Staring at the green stuck on my finger, I was judging the sagging piece of coriander for allowing shades of ginger in its body. You were standing with your back towards me, putting shredded meat into the pressure cooker that we both had paid for at walmart. The sweat on your neck was like crystals and I wondered if you were just hot or hot for me. I could smell lentils bathing in their own liquid and decided to leave your skin alone. I was hot for you.
The salt in your cooked onion was too strong and I could feel it under my eyelashes, the pink steam from the pressure cooker was now welling up and you were staring at your plate, avoiding yellow lentil mush same as you avoided my hennaed hands. You had chosen the chandelier and the humping cat skeleton design that covered the backside of my hands, all the way up to my forearms. I forced my teeth to bite my tongue and the blood felt like a release from breathing. I suggested we go to the city dock after eating and you let our knees touch for a minute before suggesting I wear my anti-mosquito bracelet that you got for me from home depot. I had asked for one in red but they didn’t have it so you had gotten me a pink one. You felt it was a more than appropriate color choice.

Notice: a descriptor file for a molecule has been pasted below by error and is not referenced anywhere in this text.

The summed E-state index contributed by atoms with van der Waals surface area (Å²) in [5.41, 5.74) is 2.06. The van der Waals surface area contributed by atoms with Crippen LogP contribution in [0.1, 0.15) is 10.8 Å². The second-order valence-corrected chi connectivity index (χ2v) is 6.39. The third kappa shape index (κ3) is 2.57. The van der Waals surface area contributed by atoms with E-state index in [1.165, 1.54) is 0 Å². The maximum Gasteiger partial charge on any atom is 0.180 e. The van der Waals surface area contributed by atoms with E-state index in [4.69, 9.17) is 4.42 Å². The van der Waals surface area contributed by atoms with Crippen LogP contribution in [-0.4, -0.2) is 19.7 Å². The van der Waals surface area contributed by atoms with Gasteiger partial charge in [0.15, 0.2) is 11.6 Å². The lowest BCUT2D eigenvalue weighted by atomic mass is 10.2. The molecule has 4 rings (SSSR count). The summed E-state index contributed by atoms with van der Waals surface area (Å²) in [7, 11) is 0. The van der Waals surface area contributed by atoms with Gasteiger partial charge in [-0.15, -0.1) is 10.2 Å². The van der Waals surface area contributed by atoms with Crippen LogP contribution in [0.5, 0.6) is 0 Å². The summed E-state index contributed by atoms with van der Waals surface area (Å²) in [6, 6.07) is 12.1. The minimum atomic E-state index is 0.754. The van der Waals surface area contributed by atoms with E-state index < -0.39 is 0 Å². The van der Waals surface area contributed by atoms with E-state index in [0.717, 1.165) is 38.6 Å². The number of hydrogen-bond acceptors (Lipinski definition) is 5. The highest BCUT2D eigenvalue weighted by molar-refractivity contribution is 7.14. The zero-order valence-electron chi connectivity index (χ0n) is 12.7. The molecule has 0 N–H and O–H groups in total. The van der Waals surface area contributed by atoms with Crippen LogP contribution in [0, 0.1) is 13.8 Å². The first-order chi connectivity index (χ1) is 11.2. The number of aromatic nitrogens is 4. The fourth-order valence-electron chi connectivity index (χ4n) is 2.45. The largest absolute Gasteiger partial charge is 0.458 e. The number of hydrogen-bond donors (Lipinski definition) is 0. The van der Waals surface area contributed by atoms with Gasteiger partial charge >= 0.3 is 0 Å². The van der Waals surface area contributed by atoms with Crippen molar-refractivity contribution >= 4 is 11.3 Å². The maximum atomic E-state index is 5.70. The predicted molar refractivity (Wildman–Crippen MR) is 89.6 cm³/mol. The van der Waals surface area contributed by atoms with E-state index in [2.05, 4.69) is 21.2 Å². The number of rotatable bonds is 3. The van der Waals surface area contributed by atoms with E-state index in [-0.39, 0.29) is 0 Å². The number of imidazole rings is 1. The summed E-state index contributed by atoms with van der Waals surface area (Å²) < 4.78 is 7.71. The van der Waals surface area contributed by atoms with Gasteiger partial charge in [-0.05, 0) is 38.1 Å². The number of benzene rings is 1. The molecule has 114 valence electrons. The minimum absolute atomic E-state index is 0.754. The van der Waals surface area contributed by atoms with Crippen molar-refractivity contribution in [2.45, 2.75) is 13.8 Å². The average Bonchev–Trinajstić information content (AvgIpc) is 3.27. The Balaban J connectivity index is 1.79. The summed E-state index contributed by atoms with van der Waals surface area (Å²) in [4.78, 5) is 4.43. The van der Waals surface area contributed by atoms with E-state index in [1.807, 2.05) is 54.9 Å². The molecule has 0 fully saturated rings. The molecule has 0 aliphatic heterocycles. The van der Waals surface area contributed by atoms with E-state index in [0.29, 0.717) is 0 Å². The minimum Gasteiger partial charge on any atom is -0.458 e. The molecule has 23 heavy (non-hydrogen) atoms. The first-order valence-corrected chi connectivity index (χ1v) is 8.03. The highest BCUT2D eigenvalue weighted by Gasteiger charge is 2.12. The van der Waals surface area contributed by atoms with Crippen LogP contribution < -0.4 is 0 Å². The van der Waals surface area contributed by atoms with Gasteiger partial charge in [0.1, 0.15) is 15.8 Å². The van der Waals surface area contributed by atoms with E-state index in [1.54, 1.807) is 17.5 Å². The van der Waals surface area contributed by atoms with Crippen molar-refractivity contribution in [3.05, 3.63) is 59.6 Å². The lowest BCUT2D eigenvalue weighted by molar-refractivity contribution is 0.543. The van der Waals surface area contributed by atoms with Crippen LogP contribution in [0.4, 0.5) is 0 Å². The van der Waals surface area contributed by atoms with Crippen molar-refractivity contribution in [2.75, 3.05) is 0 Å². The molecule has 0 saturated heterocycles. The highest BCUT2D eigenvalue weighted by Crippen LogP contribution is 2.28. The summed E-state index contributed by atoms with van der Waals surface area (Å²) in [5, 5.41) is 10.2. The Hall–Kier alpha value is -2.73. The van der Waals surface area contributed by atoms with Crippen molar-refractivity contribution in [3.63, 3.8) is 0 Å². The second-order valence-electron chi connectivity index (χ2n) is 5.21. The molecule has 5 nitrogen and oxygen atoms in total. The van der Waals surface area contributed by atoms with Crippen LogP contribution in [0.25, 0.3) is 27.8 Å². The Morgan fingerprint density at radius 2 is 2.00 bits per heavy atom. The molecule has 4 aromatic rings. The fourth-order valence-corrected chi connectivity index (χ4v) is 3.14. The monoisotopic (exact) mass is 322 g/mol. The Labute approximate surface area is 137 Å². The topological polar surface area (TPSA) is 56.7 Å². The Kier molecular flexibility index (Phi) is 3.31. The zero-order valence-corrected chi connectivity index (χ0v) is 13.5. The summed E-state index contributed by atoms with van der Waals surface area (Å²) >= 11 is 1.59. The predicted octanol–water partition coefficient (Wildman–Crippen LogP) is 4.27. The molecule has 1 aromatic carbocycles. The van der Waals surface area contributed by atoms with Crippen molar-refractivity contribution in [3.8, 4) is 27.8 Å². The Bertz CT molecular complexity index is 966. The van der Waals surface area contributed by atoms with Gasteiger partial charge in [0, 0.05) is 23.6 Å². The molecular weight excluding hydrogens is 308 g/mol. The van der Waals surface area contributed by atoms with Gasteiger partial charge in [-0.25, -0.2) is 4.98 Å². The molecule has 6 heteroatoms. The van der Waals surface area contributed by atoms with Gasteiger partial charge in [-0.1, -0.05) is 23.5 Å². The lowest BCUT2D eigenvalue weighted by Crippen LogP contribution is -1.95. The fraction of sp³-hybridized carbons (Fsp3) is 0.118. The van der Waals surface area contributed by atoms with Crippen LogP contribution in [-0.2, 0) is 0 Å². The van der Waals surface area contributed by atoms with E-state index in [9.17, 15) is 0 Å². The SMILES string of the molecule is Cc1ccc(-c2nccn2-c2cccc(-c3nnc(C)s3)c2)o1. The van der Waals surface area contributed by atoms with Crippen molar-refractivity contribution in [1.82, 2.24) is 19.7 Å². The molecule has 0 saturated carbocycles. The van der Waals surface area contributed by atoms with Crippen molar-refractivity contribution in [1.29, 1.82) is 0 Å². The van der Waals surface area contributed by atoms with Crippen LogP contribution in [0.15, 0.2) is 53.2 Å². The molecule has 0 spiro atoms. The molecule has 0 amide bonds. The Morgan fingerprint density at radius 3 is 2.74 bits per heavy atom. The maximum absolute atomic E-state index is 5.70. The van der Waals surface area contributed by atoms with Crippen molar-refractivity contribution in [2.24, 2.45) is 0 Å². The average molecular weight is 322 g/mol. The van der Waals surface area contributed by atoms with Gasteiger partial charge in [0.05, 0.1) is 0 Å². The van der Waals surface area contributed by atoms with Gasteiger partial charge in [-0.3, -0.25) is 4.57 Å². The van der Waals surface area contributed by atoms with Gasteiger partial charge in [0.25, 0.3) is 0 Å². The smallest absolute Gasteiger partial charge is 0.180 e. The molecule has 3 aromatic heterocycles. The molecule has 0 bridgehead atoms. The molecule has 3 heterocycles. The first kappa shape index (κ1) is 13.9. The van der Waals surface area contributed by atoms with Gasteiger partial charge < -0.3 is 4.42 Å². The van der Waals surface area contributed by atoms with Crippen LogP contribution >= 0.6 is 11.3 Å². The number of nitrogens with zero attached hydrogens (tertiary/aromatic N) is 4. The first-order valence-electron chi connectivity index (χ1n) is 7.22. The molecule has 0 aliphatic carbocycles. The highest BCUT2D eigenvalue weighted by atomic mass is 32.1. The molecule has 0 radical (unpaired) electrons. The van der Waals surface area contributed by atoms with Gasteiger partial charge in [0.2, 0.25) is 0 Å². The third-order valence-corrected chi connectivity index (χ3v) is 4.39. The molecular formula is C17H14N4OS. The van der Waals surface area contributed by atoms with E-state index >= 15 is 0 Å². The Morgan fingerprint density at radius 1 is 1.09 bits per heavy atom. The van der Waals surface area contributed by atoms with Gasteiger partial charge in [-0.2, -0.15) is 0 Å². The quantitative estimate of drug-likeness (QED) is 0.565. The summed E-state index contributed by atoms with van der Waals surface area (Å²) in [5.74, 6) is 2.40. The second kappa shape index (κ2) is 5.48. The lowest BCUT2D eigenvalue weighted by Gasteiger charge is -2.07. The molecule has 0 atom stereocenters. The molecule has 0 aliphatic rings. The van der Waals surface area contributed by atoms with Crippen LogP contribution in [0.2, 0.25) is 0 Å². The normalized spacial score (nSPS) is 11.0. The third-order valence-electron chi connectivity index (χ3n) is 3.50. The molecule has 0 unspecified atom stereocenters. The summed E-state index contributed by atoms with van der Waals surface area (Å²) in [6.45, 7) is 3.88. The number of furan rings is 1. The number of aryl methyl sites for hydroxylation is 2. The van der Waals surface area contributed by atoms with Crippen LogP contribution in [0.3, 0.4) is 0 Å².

There were dead cotton shoes floating in the dark sea water and I could see tiny fishes fighting to survive the plastic shoe laces. A hug was more than comfort, it was death and salt like stale tears. You took out your iphone and took a picture of me and I had two stomachs so I made you delete it. The shawl around my waist and throat was the same one that I had seen at the Egyptian marketplace on our first date when I told you I was Palestinian, you surprised me with it on valentine’s day. You were so proud of yourself for giving me something from “my” heritage.
The next day you drove us to Planned Parenthood for the abortion and left me there. You brought two chicken shawarmas when you came to pick me up. You said both of them were for me. The car was warm and my blood was warmer, it was hot for your car seat. Your breath smelled like charcoal bread and as you drove to cvs, I wondered if my new birth control pill would give me severe acne.
Nooks Krannie is a Palestinian/Persian female writer from Canada. Her work has appeared in Entropy, Eunoia Review, Alien Mouth, The Airgonaut and other online and print journals. She tumbls at nkrannie.tumblr.com and instagrams @nookskrannie.
Image: Derick Anies